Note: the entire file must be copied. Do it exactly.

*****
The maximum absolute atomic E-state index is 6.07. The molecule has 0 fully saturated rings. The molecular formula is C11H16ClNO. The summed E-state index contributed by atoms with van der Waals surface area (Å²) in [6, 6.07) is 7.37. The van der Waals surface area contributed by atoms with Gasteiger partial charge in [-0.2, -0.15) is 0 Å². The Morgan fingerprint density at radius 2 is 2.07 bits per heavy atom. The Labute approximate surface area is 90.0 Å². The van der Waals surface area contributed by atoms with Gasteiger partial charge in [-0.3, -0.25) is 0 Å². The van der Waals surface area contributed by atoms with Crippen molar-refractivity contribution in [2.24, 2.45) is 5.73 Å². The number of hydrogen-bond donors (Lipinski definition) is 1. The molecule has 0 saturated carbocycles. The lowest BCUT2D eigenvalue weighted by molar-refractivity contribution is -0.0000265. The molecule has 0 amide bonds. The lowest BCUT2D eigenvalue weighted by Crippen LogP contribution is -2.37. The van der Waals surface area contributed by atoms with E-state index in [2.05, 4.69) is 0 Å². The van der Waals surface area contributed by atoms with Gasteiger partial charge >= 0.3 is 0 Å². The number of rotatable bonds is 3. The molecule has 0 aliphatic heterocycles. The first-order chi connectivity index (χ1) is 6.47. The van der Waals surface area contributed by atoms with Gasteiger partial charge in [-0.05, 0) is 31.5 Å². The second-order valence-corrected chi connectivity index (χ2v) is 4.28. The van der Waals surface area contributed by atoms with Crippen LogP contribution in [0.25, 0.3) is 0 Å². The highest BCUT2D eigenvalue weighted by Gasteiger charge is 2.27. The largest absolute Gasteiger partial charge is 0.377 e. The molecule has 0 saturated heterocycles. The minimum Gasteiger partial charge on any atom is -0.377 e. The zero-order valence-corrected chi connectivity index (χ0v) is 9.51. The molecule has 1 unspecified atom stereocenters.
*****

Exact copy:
The maximum absolute atomic E-state index is 6.07. The molecule has 0 fully saturated rings. The molecular formula is C11H16ClNO. The summed E-state index contributed by atoms with van der Waals surface area (Å²) in [6, 6.07) is 7.37. The van der Waals surface area contributed by atoms with Gasteiger partial charge in [-0.2, -0.15) is 0 Å². The Morgan fingerprint density at radius 2 is 2.07 bits per heavy atom. The Labute approximate surface area is 90.0 Å². The van der Waals surface area contributed by atoms with Gasteiger partial charge in [-0.3, -0.25) is 0 Å². The van der Waals surface area contributed by atoms with Crippen molar-refractivity contribution in [2.24, 2.45) is 5.73 Å². The number of hydrogen-bond donors (Lipinski definition) is 1. The molecule has 0 saturated carbocycles. The lowest BCUT2D eigenvalue weighted by molar-refractivity contribution is -0.0000265. The molecule has 0 amide bonds. The lowest BCUT2D eigenvalue weighted by Crippen LogP contribution is -2.37. The van der Waals surface area contributed by atoms with E-state index in [2.05, 4.69) is 0 Å². The van der Waals surface area contributed by atoms with Gasteiger partial charge >= 0.3 is 0 Å². The number of rotatable bonds is 3. The molecule has 0 aliphatic heterocycles. The first-order chi connectivity index (χ1) is 6.47. The van der Waals surface area contributed by atoms with Gasteiger partial charge in [-0.05, 0) is 31.5 Å². The second-order valence-corrected chi connectivity index (χ2v) is 4.28. The van der Waals surface area contributed by atoms with Crippen LogP contribution in [0.25, 0.3) is 0 Å². The highest BCUT2D eigenvalue weighted by Gasteiger charge is 2.27. The largest absolute Gasteiger partial charge is 0.377 e. The molecule has 0 saturated heterocycles. The minimum Gasteiger partial charge on any atom is -0.377 e. The zero-order valence-corrected chi connectivity index (χ0v) is 9.51. The molecule has 1 unspecified atom stereocenters.